Got them in one of those moments. Didn’t want to go back to the store, had duct tape. Sucked the air out, flipped the closing part under and duct taped the whole thing to the bottom of the bag (like an envelope), duct taped the corners because that’s always the weakest link, sucked the air out as far as it would go and slapped some duct tape over the vacuum hole. Not a lot just enough to go over the plastic square around the circle. Was able to reuse those bags for over a year with opening and closing them pretty constantly as it was my test. I kept my sheets I use in them so every time it was time to strip the bed and was sheets, i took out all the sets of sheets in the bag and put the clean ones I just washed in the back, put all the others back in, in order, then sealed it back up. It’s the best way.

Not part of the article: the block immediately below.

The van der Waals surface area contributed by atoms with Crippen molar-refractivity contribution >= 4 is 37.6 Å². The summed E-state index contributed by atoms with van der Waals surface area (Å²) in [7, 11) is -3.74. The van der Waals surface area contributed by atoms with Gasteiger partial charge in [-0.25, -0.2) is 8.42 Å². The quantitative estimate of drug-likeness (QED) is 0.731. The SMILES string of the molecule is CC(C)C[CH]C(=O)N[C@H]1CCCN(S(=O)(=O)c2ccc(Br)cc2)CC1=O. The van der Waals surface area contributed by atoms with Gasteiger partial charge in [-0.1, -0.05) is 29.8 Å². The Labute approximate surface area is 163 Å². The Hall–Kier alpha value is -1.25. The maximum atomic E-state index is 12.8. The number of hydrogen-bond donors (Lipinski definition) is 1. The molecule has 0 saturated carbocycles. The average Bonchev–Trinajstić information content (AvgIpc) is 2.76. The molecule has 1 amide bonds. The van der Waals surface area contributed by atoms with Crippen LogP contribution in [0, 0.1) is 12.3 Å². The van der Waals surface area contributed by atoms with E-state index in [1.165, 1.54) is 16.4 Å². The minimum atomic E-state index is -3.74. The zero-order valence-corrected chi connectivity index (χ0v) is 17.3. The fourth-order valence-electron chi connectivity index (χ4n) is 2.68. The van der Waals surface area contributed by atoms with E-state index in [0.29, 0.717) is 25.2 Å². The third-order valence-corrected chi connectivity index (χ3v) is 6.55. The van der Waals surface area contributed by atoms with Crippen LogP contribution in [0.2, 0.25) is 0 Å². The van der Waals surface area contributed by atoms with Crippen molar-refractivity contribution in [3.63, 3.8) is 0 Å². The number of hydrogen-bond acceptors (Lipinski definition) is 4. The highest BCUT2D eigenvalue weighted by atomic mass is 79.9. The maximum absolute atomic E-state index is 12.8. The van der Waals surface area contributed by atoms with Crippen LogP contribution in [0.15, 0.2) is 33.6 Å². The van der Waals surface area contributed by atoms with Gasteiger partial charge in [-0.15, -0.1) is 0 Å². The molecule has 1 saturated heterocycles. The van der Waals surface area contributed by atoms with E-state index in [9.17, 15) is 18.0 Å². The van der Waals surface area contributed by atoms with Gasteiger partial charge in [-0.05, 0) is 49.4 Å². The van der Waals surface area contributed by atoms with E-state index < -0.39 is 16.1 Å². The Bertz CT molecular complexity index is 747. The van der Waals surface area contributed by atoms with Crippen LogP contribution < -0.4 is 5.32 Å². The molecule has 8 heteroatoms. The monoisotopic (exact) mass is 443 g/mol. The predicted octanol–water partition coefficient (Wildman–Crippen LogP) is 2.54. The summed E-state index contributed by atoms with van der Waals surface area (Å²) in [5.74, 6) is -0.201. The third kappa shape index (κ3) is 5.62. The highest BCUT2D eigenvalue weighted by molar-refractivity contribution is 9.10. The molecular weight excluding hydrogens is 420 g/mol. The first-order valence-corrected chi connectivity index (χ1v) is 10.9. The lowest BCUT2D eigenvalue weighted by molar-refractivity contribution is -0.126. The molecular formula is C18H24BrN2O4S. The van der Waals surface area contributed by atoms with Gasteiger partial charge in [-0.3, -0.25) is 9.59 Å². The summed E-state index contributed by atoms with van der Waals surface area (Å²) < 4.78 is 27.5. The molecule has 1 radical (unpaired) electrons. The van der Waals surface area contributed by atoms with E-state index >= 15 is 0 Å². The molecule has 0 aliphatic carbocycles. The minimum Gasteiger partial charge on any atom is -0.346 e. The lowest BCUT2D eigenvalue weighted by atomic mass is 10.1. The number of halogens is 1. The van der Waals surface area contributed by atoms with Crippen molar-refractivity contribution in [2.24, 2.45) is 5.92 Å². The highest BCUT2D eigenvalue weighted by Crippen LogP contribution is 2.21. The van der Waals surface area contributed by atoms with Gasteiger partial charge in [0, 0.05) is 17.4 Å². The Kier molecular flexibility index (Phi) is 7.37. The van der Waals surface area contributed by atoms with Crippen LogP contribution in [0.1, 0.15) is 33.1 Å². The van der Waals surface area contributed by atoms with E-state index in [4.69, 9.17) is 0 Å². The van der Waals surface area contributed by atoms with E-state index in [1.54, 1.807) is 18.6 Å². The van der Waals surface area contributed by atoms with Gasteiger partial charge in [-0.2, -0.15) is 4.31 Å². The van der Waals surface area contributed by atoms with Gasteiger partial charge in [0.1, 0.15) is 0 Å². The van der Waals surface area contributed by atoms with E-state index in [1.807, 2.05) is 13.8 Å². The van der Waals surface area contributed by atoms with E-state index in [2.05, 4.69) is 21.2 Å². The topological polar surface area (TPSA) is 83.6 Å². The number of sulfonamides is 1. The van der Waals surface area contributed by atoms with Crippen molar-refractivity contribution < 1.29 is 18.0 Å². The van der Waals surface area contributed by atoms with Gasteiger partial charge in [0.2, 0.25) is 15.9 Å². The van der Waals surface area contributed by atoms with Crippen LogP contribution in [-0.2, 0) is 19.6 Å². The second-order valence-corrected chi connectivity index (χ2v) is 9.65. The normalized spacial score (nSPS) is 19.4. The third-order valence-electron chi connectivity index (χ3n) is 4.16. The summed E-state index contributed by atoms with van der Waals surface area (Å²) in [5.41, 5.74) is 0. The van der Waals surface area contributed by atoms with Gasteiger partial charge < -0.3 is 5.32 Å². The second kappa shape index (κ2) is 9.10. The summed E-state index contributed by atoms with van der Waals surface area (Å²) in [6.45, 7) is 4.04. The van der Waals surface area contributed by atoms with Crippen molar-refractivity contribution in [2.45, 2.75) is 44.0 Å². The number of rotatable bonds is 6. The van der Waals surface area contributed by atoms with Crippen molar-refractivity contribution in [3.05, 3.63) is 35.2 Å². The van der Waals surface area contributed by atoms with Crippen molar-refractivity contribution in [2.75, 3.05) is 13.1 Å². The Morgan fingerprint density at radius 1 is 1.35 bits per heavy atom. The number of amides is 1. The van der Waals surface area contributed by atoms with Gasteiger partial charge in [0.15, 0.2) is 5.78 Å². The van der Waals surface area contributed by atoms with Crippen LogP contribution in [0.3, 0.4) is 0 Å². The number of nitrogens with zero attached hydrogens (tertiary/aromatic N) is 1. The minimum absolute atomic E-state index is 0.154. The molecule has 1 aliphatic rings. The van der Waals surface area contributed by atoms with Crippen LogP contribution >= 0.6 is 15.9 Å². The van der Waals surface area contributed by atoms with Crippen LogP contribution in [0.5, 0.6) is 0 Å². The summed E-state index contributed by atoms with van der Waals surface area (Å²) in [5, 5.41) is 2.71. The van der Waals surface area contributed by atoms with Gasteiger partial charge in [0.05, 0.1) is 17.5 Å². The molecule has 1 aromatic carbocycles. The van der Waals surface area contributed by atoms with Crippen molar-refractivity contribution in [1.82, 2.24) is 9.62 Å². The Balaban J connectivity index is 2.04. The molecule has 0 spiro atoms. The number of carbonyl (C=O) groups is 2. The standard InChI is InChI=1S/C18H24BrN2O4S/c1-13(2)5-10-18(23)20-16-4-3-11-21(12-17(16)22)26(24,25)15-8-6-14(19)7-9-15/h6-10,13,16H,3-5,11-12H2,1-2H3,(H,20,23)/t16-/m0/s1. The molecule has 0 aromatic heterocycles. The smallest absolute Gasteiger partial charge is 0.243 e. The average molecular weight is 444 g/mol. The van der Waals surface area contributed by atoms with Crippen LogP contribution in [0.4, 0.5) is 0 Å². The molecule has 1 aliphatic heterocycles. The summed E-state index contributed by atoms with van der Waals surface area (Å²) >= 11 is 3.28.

Liked by 1 person

  1. My partner has two pairs of jeans, two pairs of sweats, and no slacks. I have one pair of jeans I wear January to March, and two pairs of jean shorts for the rest of the year. You folks would envy our closets.

    Liked by 1 person